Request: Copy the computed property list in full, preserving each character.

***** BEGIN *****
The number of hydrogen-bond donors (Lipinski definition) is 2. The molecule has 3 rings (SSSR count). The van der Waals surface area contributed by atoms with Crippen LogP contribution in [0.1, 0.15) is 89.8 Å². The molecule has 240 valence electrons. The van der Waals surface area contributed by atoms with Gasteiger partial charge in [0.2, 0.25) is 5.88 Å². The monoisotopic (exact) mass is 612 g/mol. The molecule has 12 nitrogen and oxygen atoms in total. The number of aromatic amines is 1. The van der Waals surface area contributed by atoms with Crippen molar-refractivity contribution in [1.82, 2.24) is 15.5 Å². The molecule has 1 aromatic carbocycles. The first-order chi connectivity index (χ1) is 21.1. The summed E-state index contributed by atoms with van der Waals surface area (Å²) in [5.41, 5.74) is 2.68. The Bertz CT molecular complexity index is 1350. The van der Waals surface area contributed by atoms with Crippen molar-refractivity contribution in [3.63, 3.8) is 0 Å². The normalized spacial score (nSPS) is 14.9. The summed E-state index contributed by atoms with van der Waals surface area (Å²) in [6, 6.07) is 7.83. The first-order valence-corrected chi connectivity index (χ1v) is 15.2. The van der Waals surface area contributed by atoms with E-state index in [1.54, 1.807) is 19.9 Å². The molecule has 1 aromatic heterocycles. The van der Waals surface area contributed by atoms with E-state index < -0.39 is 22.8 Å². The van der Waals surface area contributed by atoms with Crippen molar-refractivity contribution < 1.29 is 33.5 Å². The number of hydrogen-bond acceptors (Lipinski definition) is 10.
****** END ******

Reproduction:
The number of hydrogen-bond donors (Lipinski definition) is 2. The molecule has 3 rings (SSSR count). The van der Waals surface area contributed by atoms with Crippen LogP contribution in [0.1, 0.15) is 89.8 Å². The molecule has 240 valence electrons. The van der Waals surface area contributed by atoms with Gasteiger partial charge in [0.2, 0.25) is 5.88 Å². The monoisotopic (exact) mass is 612 g/mol. The molecule has 12 nitrogen and oxygen atoms in total. The number of aromatic amines is 1. The van der Waals surface area contributed by atoms with Crippen molar-refractivity contribution in [1.82, 2.24) is 15.5 Å². The molecule has 1 aromatic carbocycles. The first-order chi connectivity index (χ1) is 21.1. The summed E-state index contributed by atoms with van der Waals surface area (Å²) in [5.41, 5.74) is 2.68. The Bertz CT molecular complexity index is 1350. The van der Waals surface area contributed by atoms with Crippen molar-refractivity contribution in [3.63, 3.8) is 0 Å². The normalized spacial score (nSPS) is 14.9. The summed E-state index contributed by atoms with van der Waals surface area (Å²) in [6, 6.07) is 7.83. The first-order valence-corrected chi connectivity index (χ1v) is 15.2. The van der Waals surface area contributed by atoms with E-state index in [1.54, 1.807) is 19.9 Å². The molecule has 1 aromatic heterocycles. The van der Waals surface area contributed by atoms with E-state index < -0.39 is 22.8 Å². The van der Waals surface area contributed by atoms with Crippen molar-refractivity contribution < 1.29 is 33.5 Å². The number of hydrogen-bond acceptors (Lipinski definition) is 10.